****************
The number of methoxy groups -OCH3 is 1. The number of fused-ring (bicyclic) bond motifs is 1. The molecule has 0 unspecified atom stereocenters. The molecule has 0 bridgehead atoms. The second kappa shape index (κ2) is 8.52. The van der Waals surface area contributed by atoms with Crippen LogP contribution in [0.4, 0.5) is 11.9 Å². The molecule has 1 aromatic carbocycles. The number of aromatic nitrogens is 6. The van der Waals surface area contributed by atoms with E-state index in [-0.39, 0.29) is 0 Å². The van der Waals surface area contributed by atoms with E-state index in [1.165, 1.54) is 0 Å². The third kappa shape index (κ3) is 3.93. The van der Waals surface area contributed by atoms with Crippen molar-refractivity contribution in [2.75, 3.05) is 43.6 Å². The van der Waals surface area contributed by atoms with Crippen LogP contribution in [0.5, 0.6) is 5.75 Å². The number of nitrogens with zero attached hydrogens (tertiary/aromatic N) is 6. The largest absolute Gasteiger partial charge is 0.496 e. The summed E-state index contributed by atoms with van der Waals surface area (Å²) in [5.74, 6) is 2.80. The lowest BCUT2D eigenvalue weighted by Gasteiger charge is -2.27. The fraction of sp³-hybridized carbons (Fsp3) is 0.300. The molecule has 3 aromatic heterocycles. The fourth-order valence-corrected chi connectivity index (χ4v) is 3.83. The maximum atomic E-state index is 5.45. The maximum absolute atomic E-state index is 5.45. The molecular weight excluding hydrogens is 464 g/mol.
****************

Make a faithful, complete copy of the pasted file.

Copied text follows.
The number of methoxy groups -OCH3 is 1. The number of fused-ring (bicyclic) bond motifs is 1. The molecule has 0 unspecified atom stereocenters. The molecule has 0 bridgehead atoms. The second kappa shape index (κ2) is 8.52. The van der Waals surface area contributed by atoms with Crippen LogP contribution in [0.4, 0.5) is 11.9 Å². The molecule has 1 aromatic carbocycles. The number of aromatic nitrogens is 6. The van der Waals surface area contributed by atoms with E-state index in [-0.39, 0.29) is 0 Å². The van der Waals surface area contributed by atoms with E-state index in [1.165, 1.54) is 0 Å². The third kappa shape index (κ3) is 3.93. The van der Waals surface area contributed by atoms with Crippen molar-refractivity contribution in [2.75, 3.05) is 43.6 Å². The van der Waals surface area contributed by atoms with Crippen LogP contribution in [0.5, 0.6) is 5.75 Å². The number of nitrogens with zero attached hydrogens (tertiary/aromatic N) is 6. The largest absolute Gasteiger partial charge is 0.496 e. The summed E-state index contributed by atoms with van der Waals surface area (Å²) in [5.74, 6) is 2.80. The lowest BCUT2D eigenvalue weighted by Gasteiger charge is -2.27. The fraction of sp³-hybridized carbons (Fsp3) is 0.300. The molecule has 3 aromatic heterocycles. The fourth-order valence-corrected chi connectivity index (χ4v) is 3.83. The maximum atomic E-state index is 5.45. The maximum absolute atomic E-state index is 5.45. The molecular weight excluding hydrogens is 464 g/mol.